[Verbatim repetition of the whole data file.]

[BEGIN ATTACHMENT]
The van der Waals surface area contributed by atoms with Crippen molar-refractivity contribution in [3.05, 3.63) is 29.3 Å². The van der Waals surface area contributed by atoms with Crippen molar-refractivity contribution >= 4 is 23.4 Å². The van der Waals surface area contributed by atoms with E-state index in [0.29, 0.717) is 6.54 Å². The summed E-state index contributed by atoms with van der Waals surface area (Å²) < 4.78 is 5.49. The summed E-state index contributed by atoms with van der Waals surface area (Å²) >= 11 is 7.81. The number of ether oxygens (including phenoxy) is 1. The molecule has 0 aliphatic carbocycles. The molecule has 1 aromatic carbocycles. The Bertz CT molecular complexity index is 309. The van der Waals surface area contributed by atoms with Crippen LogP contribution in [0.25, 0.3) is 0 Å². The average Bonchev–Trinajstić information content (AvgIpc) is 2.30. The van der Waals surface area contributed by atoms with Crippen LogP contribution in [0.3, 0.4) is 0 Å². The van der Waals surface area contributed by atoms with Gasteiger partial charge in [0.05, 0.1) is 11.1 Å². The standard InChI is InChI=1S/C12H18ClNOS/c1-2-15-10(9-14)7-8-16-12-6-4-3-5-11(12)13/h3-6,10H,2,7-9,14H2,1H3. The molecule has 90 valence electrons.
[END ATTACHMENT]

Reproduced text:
The van der Waals surface area contributed by atoms with Crippen molar-refractivity contribution in [3.05, 3.63) is 29.3 Å². The van der Waals surface area contributed by atoms with Crippen molar-refractivity contribution >= 4 is 23.4 Å². The van der Waals surface area contributed by atoms with E-state index in [0.29, 0.717) is 6.54 Å². The summed E-state index contributed by atoms with van der Waals surface area (Å²) < 4.78 is 5.49. The summed E-state index contributed by atoms with van der Waals surface area (Å²) >= 11 is 7.81. The number of ether oxygens (including phenoxy) is 1. The molecule has 0 aliphatic carbocycles. The molecule has 1 aromatic carbocycles. The Bertz CT molecular complexity index is 309. The van der Waals surface area contributed by atoms with Crippen LogP contribution in [0.25, 0.3) is 0 Å². The average Bonchev–Trinajstić information content (AvgIpc) is 2.30. The van der Waals surface area contributed by atoms with Crippen LogP contribution in [0.3, 0.4) is 0 Å². The van der Waals surface area contributed by atoms with Gasteiger partial charge in [0.05, 0.1) is 11.1 Å². The standard InChI is InChI=1S/C12H18ClNOS/c1-2-15-10(9-14)7-8-16-12-6-4-3-5-11(12)13/h3-6,10H,2,7-9,14H2,1H3. The molecule has 90 valence electrons.